Continued from The Business of the Video Production Company.

Getting your business up and running is a big step – getting business coming in, is the next hurdle. We continue our look at “Making Cents” with more business tips from a pro who’s been there.

Work for Hire

Now you’ve grown big enough, you might need to hire a staff. In my opinion, it is good business not to hire employees until you actually need them. For example, if you need to duplicate a lot of DVDs, it is not necessary to hire someone to do that for you. You can either “farm” it out to a duplication house, or purchase equipment that will allow you to do copies automatically. If you need “shooters” for special events, then hire them by the job and treat them as “independent contractors.” By doing this, you are saving yourself a lot of paperwork and expense. Contact the IRS to make sure you meet the requirements for treating them as “independent contractors,” and keep good records regarding payment. At the end of the year, you may be required to give them Form 1099 for their records. Also, check with local schools and colleges to see if there are students who need an internship. They can be a source of cheap labor for you and in turn they gain the knowledge and experience required for their course of study. When it comes time to hire your first employee, make sure that it is someone who will represent your business well, is trustworthy, and has the skills necessary for the job. I would encourage you to take new employees on a trial basis, so they have a chance to see if they enjoy the work, and you have a chance to see how they work out.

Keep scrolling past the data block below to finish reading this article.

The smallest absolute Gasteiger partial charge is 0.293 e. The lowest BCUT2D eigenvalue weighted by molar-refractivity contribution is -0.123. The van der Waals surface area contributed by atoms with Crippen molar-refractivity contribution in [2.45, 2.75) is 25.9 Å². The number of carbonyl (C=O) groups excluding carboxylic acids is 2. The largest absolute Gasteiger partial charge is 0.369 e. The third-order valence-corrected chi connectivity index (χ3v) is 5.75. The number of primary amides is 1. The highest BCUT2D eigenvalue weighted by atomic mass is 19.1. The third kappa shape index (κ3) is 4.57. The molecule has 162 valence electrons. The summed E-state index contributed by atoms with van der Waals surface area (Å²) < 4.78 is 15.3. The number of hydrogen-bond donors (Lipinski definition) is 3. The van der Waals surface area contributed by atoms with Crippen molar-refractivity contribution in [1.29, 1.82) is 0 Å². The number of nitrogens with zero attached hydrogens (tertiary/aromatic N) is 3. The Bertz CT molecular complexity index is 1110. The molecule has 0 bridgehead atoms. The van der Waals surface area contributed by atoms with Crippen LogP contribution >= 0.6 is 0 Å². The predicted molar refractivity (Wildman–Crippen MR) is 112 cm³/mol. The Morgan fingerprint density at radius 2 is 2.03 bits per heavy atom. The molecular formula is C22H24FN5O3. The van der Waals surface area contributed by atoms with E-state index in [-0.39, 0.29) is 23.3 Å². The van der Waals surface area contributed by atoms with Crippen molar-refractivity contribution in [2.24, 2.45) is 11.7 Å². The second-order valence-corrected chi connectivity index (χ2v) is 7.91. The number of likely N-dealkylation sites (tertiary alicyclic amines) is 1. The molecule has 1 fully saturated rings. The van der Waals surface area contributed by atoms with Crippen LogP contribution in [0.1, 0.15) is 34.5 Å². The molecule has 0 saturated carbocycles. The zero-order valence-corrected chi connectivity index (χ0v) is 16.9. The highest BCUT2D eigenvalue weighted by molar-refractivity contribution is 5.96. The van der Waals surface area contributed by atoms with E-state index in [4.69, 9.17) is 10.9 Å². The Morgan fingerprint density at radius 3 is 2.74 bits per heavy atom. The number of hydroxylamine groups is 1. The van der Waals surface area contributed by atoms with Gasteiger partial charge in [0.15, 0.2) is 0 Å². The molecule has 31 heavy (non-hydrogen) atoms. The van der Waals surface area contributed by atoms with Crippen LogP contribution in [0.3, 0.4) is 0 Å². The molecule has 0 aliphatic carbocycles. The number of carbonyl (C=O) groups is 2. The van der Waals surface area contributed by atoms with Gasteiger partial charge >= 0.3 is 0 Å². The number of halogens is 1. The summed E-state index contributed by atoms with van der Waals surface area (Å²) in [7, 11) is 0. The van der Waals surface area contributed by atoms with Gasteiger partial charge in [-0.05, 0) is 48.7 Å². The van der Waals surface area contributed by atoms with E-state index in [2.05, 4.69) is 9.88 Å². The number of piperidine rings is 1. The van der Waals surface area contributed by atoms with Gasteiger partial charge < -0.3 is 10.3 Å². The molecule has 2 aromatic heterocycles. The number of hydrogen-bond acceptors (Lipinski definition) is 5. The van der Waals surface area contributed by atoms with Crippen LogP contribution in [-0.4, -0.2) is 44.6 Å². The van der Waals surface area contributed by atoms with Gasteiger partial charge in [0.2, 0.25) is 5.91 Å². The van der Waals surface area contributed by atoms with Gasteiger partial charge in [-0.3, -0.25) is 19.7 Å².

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Don’t Forget the Paperwork

You need to decide how you are going to keep your records. Record keeping is essential in order to evaluate the success of your business and meet the demands of the IRS. You will find that computers are your best friends for keeping accurate records. Find a business program that you like, such as QuickBooks Pro, and take time to learn how to use it. The time spent learning it will be more than reimbursed when it comes to filing your taxes. Also, make sure you have a computer dedicated to business transactions. An associate of mine has only one computer for his home and business – including all of his editing. Imagine how he felt when his teen-aged son corrupted the hard drive by loading a questionable program. Not only did he lose the projects he was working on, but also all of his business records. Moreover, he didn’t have anything backed up. With the price of hard drives plummeting, you should have a back-up system for all of your computers – especially the one that has all of your business records. The proper use of a business computer will free you to grow your business and not be bogged down in details.

Grow with your Business

Be actively involved in growing your business. It is not enough to have the right skills and the right equipment – let people know who you are and what you can do. There are three things that are indispensable in getting your message out to the general public.